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  • Tom Guha

No Second Exile: Chagossians call for reform to nationality law


Last week, the Chagos Islands Movement (CIM) created a petition and video calling for the Government to reform the confused nationality status of Chagossians.

Current British nationality law concerning Chagossians is extremely complex, due to the tragic exile of the community fifty years ago and subsequent changes to legislation.

The result is that many Chagossian families continue to be divided because of individuals being born on either side of arbitrary dates. There have been numerous cases of detention and deportation. One Chagossian described the current situation as causing a "second exile" to many Chagossians.

Before exile (official date – 28 April 1969), Chagossians were Citizens of the UK and Colonies (CUKC) by virtue of their birth on the Chagos Islands.

Since the exile a series of legislative changes - most notably the British Nationality Act 1981 and the British Overseas Territories Act 2002 - have changed the status of Chagossians so that anyone born on the islands or born to a parent that was born on the islands, will have British nationality or British Overseas Territories Citizenship today.

Our briefing on Chagossian nationality explores the various legislative changes in more detail. The crux of the issue though is that current legislation assumes only one generation will be born in exile - which in reality is not the case.

It is commonplace for Chagossians in Mauritius or the Seychelles with rights to settle in the UK to use their rights and move to Britain. The problems arise when families try to bring their children over, who, under current legislation, are regarded as migrants like any other. All ties to Britain have been stripped from them through no fault of their own but that of history.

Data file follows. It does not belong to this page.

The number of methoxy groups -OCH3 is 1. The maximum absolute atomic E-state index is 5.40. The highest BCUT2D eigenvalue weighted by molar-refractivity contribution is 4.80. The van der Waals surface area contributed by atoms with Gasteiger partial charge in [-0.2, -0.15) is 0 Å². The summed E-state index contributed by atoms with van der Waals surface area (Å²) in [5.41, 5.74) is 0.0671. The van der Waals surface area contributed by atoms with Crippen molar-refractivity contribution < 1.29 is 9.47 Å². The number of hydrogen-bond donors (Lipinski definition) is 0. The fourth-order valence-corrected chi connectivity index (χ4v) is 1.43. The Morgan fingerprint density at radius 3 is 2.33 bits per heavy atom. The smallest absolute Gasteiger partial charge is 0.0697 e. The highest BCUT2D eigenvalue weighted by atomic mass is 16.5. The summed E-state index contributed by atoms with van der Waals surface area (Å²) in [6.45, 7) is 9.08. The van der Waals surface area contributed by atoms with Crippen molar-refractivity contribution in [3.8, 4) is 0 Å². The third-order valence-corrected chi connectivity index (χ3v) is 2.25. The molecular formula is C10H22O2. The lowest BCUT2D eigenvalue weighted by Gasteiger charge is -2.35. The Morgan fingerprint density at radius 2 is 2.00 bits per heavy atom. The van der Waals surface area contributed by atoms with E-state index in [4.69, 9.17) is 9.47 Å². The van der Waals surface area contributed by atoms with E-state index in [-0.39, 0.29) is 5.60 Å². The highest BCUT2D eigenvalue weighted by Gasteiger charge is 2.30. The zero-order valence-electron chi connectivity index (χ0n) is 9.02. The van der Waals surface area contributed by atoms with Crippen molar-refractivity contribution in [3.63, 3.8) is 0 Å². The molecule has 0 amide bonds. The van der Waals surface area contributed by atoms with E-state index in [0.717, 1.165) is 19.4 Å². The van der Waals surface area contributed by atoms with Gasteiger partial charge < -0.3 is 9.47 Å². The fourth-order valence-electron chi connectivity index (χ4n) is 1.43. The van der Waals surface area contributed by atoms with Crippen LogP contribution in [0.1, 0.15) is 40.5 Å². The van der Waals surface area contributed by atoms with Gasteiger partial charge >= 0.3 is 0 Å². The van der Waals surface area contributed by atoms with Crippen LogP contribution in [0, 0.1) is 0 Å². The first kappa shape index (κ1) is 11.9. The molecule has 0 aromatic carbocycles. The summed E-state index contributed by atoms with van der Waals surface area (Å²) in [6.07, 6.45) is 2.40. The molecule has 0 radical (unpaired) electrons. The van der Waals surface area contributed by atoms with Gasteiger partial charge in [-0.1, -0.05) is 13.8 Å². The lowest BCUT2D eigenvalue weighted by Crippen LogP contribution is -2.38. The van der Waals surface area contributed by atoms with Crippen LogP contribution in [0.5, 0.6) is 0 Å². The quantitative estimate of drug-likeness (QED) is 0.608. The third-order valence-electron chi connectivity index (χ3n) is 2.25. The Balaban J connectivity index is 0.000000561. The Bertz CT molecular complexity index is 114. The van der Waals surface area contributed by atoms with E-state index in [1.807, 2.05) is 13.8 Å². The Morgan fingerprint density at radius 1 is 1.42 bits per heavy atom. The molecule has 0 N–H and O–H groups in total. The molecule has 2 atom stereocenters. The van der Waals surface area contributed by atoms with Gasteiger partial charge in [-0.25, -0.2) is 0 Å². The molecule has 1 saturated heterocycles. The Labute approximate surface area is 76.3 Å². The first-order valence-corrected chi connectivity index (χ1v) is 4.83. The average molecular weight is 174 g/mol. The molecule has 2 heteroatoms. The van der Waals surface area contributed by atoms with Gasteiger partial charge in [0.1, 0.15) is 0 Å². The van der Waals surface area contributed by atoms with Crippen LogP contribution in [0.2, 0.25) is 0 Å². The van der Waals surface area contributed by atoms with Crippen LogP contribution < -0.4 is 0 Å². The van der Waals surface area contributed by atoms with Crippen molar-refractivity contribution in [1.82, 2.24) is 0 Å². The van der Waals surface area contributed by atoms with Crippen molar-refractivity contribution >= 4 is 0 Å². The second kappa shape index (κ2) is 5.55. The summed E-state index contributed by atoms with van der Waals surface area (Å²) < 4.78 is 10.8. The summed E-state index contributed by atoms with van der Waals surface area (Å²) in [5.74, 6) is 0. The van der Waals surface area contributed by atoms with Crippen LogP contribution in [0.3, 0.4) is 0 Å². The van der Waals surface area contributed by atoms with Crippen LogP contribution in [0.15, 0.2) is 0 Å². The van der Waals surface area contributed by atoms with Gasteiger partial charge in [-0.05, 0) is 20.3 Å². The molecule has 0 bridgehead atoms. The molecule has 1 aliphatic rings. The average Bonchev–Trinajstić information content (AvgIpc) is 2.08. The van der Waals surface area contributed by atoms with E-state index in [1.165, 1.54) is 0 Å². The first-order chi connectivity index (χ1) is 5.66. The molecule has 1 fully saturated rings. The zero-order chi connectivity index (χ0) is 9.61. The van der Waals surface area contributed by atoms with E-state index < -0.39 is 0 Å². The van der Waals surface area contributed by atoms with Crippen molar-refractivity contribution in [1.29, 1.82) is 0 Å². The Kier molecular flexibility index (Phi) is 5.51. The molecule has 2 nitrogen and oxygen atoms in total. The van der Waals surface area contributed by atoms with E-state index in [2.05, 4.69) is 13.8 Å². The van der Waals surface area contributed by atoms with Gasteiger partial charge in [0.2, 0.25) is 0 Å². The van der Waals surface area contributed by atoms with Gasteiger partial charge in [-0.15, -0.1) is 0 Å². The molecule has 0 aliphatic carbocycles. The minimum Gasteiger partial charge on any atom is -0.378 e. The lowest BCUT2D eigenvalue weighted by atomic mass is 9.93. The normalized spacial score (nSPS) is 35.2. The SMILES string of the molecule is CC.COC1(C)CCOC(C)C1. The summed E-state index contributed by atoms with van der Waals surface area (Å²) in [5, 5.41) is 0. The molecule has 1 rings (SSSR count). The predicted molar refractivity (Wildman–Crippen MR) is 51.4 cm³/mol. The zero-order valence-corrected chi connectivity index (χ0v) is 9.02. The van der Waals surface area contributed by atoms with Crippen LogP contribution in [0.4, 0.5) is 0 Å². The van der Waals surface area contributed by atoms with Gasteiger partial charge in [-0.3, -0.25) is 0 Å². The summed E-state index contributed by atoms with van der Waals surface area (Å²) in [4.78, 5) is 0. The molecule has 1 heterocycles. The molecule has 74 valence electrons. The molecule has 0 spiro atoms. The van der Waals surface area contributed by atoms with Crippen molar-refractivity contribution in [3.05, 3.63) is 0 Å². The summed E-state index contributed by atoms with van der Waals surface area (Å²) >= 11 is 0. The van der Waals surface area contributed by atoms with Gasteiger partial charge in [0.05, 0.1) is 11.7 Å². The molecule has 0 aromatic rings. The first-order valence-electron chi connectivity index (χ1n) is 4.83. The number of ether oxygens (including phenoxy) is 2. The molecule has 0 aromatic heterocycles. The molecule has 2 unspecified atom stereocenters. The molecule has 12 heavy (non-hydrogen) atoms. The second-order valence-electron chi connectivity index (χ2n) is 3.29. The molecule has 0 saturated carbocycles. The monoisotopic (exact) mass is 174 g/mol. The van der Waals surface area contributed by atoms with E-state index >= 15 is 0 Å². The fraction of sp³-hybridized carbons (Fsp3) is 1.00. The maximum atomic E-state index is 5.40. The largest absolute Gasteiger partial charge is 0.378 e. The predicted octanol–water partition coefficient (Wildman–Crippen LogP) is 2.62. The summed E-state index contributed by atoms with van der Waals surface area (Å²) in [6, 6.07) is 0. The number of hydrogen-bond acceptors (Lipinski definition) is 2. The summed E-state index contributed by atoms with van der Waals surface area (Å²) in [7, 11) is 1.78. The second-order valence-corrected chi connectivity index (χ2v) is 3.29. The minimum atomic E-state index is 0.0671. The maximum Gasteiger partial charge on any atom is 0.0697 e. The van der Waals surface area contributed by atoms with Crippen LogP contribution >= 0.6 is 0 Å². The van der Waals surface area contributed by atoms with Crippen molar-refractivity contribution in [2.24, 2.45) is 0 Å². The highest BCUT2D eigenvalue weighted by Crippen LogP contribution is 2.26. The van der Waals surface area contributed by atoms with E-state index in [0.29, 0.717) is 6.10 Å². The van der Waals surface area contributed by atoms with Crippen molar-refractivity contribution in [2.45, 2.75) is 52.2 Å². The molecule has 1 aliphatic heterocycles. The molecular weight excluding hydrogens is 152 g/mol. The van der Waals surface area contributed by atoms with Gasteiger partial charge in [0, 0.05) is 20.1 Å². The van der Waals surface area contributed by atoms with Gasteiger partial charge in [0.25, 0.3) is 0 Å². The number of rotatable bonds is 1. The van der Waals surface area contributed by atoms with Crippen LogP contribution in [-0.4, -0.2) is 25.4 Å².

The costs for Chagossians wishing to bring their children to the UK are astronomical - amounting to over £10,000 over the five year period it takes to acquire citizenship. Many Chagossians cannot afford these costs and end up racking up severe debts and entering into lengthy and costly legal disputes.

The financial burden, emotional stress and time associated with acquiring British citizenship is an enormous hindrance to Chagossians and puts a substantial strain on a community that could otherwise be flourishing.

Last year, when the Government decided against a pilot resettlement scheme for Chagossians, they announced a £40 million funding package to "support improvements to the livelihoods of Chagossians in the communities where they now live".

Since then, the funding has been the subject of intense debate in the Chagossian community, with many Chagossians declaring a boycott of anything funded by the package.

In workshops we have run with the community, we have found nationality law to be the most pressing issue. To address it does not require an enormous budget, just an amendment to existing legislation that gives anyone descended from the Chagos Islands (irrespective of generation) the right to register as a British Overseas Territories Citizen.

Such an amendment does not confer any special privilege to Chagossians - it would simply reinstate a citizenship status that thousands of Chagossians were never able to acquire because of a brutal and illegal exile.

We have been in discussions with MPs about this amendment and we hope to see it debated in the House of Commons chamber later this year.

The UK Government were responsible for the exile of Chagossians in the first place. That a second exile from Britain is continuing to happen under their watch is deplorable. The Government must act now - a failure to do so would create another enormous stain on the UK's human rights record.


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